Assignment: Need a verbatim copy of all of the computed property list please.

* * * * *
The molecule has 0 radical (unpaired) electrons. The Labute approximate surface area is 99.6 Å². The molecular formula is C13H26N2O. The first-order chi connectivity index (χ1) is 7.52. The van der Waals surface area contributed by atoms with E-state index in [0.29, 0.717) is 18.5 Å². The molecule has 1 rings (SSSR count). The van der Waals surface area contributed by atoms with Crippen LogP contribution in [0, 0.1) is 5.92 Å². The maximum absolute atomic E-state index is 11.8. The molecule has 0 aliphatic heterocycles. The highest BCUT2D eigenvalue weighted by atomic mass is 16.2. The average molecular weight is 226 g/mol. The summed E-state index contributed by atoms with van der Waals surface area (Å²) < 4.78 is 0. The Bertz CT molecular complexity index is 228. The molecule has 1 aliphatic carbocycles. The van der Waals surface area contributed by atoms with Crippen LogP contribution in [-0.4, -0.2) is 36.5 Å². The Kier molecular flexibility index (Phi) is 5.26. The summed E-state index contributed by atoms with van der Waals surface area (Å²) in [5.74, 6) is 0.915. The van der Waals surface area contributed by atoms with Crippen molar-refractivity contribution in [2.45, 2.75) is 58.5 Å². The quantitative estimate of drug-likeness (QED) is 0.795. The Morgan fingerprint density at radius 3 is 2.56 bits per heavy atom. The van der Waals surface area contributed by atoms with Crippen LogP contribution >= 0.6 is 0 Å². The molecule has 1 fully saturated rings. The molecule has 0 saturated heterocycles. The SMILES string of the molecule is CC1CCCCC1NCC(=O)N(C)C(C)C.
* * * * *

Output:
The molecule has 0 radical (unpaired) electrons. The Labute approximate surface area is 99.6 Å². The molecular formula is C13H26N2O. The first-order chi connectivity index (χ1) is 7.52. The van der Waals surface area contributed by atoms with E-state index in [0.29, 0.717) is 18.5 Å². The molecule has 1 rings (SSSR count). The van der Waals surface area contributed by atoms with Crippen LogP contribution in [0, 0.1) is 5.92 Å². The maximum absolute atomic E-state index is 11.8. The molecule has 0 aliphatic heterocycles. The highest BCUT2D eigenvalue weighted by atomic mass is 16.2. The average molecular weight is 226 g/mol. The summed E-state index contributed by atoms with van der Waals surface area (Å²) < 4.78 is 0. The Bertz CT molecular complexity index is 228. The molecule has 1 aliphatic carbocycles. The van der Waals surface area contributed by atoms with Crippen LogP contribution in [-0.4, -0.2) is 36.5 Å². The Kier molecular flexibility index (Phi) is 5.26. The summed E-state index contributed by atoms with van der Waals surface area (Å²) in [5.74, 6) is 0.915. The van der Waals surface area contributed by atoms with Crippen molar-refractivity contribution in [2.45, 2.75) is 58.5 Å². The quantitative estimate of drug-likeness (QED) is 0.795. The Morgan fingerprint density at radius 3 is 2.56 bits per heavy atom. The van der Waals surface area contributed by atoms with Crippen LogP contribution >= 0.6 is 0 Å². The molecule has 1 fully saturated rings. The molecule has 0 saturated heterocycles. The SMILES string of the molecule is CC1CCCCC1NCC(=O)N(C)C(C)C.